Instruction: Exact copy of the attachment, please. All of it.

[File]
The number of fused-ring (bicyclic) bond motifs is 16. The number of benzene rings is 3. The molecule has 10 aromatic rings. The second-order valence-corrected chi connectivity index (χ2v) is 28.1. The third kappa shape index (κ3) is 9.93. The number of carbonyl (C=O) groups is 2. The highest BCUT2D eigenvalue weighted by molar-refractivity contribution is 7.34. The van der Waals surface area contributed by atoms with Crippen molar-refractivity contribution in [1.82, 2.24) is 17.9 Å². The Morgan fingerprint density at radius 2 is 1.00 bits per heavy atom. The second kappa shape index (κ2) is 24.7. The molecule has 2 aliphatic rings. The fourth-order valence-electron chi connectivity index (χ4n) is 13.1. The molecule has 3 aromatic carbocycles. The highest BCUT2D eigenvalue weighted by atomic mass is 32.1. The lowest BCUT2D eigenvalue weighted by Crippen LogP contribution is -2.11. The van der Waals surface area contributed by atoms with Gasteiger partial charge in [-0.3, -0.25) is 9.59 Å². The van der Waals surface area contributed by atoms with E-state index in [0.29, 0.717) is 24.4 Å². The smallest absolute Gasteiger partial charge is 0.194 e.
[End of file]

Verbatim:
The number of fused-ring (bicyclic) bond motifs is 16. The number of benzene rings is 3. The molecule has 10 aromatic rings. The second-order valence-corrected chi connectivity index (χ2v) is 28.1. The third kappa shape index (κ3) is 9.93. The number of carbonyl (C=O) groups is 2. The highest BCUT2D eigenvalue weighted by molar-refractivity contribution is 7.34. The van der Waals surface area contributed by atoms with Crippen molar-refractivity contribution in [1.82, 2.24) is 17.9 Å². The Morgan fingerprint density at radius 2 is 1.00 bits per heavy atom. The second kappa shape index (κ2) is 24.7. The molecule has 2 aliphatic rings. The fourth-order valence-electron chi connectivity index (χ4n) is 13.1. The molecule has 3 aromatic carbocycles. The highest BCUT2D eigenvalue weighted by atomic mass is 32.1. The lowest BCUT2D eigenvalue weighted by Crippen LogP contribution is -2.11. The van der Waals surface area contributed by atoms with Gasteiger partial charge in [-0.3, -0.25) is 9.59 Å². The van der Waals surface area contributed by atoms with E-state index in [0.29, 0.717) is 24.4 Å². The smallest absolute Gasteiger partial charge is 0.194 e.